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tibetans

tibetans Sentence Examples

  • Of these may be named the Tibetans, the Burmese and the Siamese.

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  • (ii.) The Burmese are linguistically allied to the Tibetans, and probably entered Burma from the north-west.

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  • of the Kachins or Chingpaw were the Indo-Chinese race who, before the beginnings of history, but after the Mon-Annam wave had covered Indo-China, forsook their home in western China to pour over the region where Tibet, Assam, Burma and China converge, and that the Chingpaw are the residue left round the headquarters of the Irrawaddy and the Chindwin after those branches, destined to become the Tibetans, the Nagas, the Burmans and the Kuki Chins, had gone westwards and southwards.

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  • The Burmese in person have the Mongoloid characteristics common to the Indo-Chinese races, the Tibetans and tribes of the Eastern Himalaya.

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  • The Mongols, Tibetans, Chinese and other neighbouring nations have a cycle or series of twelve animals, viz.

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  • interest depends on its resemblance to the calendar-system of central and eastern Asia, where among Mongols, Tibetans, Chinese, &c., series of signs are thus combined to reckon years, months and days;: for instance, the Mongol cycle of 60 years is recorded by the zodiac or series of 12 signs - mouse, bull, tiger, &c., combined.

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  • The assiduity with which Huc devoted himself to the study of the dialects and customs of the Tatars, for whom at the cost of much labour he translated various religious works, was an admirable preparation for undertaking in 1844, at the instigation of the vicar apostolic of Mongolia, an expedition whose object was to dissipate the obscurity which hung over the country and habits of the Tibetans.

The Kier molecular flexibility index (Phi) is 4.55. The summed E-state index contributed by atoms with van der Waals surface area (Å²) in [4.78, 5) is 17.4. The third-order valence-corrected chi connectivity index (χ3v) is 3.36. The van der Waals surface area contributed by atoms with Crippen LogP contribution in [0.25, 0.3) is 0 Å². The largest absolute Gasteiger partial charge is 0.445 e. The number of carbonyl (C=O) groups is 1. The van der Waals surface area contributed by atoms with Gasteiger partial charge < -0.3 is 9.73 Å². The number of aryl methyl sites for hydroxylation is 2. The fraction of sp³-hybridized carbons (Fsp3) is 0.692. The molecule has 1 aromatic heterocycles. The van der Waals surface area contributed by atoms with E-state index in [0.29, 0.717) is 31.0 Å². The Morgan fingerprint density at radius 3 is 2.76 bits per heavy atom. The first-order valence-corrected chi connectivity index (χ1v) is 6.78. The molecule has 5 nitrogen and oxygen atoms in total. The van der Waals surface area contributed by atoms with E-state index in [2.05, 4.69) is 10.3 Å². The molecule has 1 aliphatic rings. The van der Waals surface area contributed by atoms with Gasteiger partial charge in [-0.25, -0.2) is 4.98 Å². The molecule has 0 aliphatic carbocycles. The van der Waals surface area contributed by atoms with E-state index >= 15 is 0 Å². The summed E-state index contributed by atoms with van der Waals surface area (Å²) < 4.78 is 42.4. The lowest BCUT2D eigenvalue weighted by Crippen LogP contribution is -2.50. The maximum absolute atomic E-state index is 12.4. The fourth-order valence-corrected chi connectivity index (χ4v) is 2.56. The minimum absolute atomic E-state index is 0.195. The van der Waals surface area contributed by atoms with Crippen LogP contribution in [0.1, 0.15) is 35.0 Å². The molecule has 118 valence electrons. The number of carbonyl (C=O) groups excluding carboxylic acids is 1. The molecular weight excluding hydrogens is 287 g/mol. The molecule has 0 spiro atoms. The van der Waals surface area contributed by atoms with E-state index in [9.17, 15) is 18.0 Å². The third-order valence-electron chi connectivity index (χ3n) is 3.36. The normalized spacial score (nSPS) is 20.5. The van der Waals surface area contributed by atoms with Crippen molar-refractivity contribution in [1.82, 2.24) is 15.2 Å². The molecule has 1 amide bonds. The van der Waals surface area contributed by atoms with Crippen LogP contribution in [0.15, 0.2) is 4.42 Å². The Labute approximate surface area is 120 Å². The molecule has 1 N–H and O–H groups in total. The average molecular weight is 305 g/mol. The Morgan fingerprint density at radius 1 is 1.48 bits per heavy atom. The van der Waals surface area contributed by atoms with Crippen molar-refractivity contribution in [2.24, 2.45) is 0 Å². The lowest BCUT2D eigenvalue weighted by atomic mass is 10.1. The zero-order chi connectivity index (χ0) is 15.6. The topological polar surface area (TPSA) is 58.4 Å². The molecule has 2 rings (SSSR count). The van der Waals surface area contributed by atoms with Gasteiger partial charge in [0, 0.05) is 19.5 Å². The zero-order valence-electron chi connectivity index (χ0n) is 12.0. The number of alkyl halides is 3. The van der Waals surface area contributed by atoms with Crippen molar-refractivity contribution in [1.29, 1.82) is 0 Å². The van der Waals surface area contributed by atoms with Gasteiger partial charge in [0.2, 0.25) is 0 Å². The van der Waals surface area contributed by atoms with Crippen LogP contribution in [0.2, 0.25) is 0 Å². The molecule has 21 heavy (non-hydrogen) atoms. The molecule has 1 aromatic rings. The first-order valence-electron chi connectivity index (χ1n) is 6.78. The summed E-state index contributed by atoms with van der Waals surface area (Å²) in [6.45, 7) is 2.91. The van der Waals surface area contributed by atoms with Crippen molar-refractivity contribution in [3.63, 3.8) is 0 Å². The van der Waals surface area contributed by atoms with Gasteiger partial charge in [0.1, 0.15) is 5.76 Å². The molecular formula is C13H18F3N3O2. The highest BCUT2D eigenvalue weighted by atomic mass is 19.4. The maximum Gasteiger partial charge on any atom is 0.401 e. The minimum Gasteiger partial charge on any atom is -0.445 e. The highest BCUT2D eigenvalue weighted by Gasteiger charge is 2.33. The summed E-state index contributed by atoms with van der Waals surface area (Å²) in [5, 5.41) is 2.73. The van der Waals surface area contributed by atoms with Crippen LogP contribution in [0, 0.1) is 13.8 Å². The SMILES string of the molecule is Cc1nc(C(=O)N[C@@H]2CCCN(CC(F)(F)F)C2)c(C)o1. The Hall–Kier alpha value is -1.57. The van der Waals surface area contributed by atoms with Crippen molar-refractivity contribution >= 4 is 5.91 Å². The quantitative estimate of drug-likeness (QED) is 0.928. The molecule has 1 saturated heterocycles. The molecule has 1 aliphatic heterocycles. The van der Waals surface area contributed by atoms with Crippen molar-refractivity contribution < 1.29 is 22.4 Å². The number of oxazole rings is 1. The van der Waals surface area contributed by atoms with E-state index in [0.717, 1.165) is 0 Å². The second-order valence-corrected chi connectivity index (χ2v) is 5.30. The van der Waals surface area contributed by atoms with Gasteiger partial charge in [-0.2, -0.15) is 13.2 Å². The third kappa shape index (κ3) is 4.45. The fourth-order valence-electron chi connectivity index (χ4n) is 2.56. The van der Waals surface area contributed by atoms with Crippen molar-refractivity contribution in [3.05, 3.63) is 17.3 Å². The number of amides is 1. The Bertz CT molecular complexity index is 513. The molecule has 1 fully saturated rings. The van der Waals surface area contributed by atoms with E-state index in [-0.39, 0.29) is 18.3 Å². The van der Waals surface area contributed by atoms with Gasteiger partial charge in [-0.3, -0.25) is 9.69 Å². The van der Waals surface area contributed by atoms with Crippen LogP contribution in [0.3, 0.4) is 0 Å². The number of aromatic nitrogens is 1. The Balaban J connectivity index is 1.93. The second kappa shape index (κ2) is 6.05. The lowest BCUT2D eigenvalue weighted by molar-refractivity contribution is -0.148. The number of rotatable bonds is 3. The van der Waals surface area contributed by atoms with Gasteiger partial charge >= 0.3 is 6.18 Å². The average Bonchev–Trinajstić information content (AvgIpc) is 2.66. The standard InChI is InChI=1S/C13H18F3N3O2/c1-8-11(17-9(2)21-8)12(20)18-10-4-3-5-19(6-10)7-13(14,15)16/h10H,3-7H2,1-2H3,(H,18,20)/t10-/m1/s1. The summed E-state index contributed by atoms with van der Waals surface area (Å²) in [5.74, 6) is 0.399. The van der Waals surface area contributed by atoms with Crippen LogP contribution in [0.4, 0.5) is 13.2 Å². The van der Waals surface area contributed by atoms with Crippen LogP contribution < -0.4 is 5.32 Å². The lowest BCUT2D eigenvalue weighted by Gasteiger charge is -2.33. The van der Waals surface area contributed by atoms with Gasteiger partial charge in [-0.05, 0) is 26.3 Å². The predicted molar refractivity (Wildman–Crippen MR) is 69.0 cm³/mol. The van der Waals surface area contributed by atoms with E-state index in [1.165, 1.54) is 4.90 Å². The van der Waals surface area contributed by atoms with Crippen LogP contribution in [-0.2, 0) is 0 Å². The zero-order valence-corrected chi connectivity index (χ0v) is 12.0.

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  • The Tibetans call their country Bod, which (For the northern part, see China) Scale, 1:9.500.000 0 Railways Longitude East 85 of Greenwich word in colloquial pronunciation is aspirated into Bhod or Bhot, and in the modern Lhasa dialect is curtailed into Bho.

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  • Among the Mongols, Tibetans are called Tangutu and the country Barontala or the " right side," in contradistinction to Dzontala or " left side," which was their own name for Mongolia itself.

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  • The southern portion, from Lake Pangong to Tengri Nor, is inhabited by pastoral tribes of Tibetans, and possesses a few hamlets, such as Ombo, Rudok and Senja jong.

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  • The Tibetan race, which probably belongs to the Turko-Mongol stock, is divided between the nomadic tentdwelling Tibetans of the lake region and transition zone between it and the river region, and the settled sedentary population of the valleys.

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  • The tent-dwelling Tibetans, called Dokpa or Drupa (spelt hbrog-pa), or " Steppe-dwellers," are generally of a more Mongolized type than the people of the lowlands.

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  • The colour of the skin of the Tibetans is a light brown, sometimes so light as to show ruddy cheeks in children; where exposed to the weather it becomes a dark brown.

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  • Among the customs of the Tibetans, perhaps the most peculiar is polyandry, the brothers in a family having one wife in common.

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  • The mediae have become aspirate tenues with a low intonation, which also marks the words having a simple initial consonant; while the former aspirates and the complex initials simplified in speech are uttered with a high tone, or, as the Tibetans say, " with a woman's voice," shrill and rapidly.

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  • It includes three divisions - the Djiung ling, which describes the invasion of part of Tibet by the Djiung or Moso; the Hor ling, which recounts the conquest of the Hor (Turk tribes) by the Tibetans, and conveys much historical information in a tale of magic and marvel; and the Djia ling (Chinese division), which narrates a contest of unknown date between the Tibetans and the Chinese.

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  • - Tibetans divide their country into five provinces: (i) Amdo, which comprises that part of the Chinese province of Kansuh which is inhabited by Tibetans, and Koko Nor region, extending southwards to the Yellow river and westwards as far as the Tsaidam.

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  • Amdo is inhabited in its eastern part by Tibetans, called Rongwa or " ravine-folk," who are agriculturists, and in the western by pastoral tribes, collectively called Panaka or the Three Panakas.

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  • Most of these districts are governed by deba or chiefs, while a few have kings or gyalpo, the most powerful of the latter being the king of Derge, famous for its inlaid metal and leather work, and of Chagla, or, as it is better known, Tachienlu, as it is called by the Chinese or the Dartsemdo of the Tibetans, the headquarters of the tea trade with China.